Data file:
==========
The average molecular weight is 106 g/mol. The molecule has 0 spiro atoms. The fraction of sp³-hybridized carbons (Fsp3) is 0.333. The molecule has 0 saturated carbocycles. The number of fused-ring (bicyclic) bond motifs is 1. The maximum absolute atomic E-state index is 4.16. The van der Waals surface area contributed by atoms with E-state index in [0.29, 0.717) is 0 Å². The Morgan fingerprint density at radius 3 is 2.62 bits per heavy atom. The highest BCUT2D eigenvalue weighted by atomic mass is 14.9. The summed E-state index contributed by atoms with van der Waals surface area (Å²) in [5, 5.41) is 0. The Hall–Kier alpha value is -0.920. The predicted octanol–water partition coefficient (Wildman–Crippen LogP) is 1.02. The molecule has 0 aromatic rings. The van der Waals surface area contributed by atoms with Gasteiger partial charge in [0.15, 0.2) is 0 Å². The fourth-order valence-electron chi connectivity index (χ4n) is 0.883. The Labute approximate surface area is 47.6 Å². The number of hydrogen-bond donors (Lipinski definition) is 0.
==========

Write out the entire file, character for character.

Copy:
The average molecular weight is 106 g/mol. The molecule has 0 spiro atoms. The fraction of sp³-hybridized carbons (Fsp3) is 0.333. The molecule has 0 saturated carbocycles. The number of fused-ring (bicyclic) bond motifs is 1. The maximum absolute atomic E-state index is 4.16. The van der Waals surface area contributed by atoms with E-state index in [0.29, 0.717) is 0 Å². The Morgan fingerprint density at radius 3 is 2.62 bits per heavy atom. The highest BCUT2D eigenvalue weighted by atomic mass is 14.9. The summed E-state index contributed by atoms with van der Waals surface area (Å²) in [5, 5.41) is 0. The Hall–Kier alpha value is -0.920. The predicted octanol–water partition coefficient (Wildman–Crippen LogP) is 1.02. The molecule has 0 aromatic rings. The van der Waals surface area contributed by atoms with Gasteiger partial charge in [0.15, 0.2) is 0 Å². The fourth-order valence-electron chi connectivity index (χ4n) is 0.883. The Labute approximate surface area is 47.6 Å². The number of hydrogen-bond donors (Lipinski definition) is 0.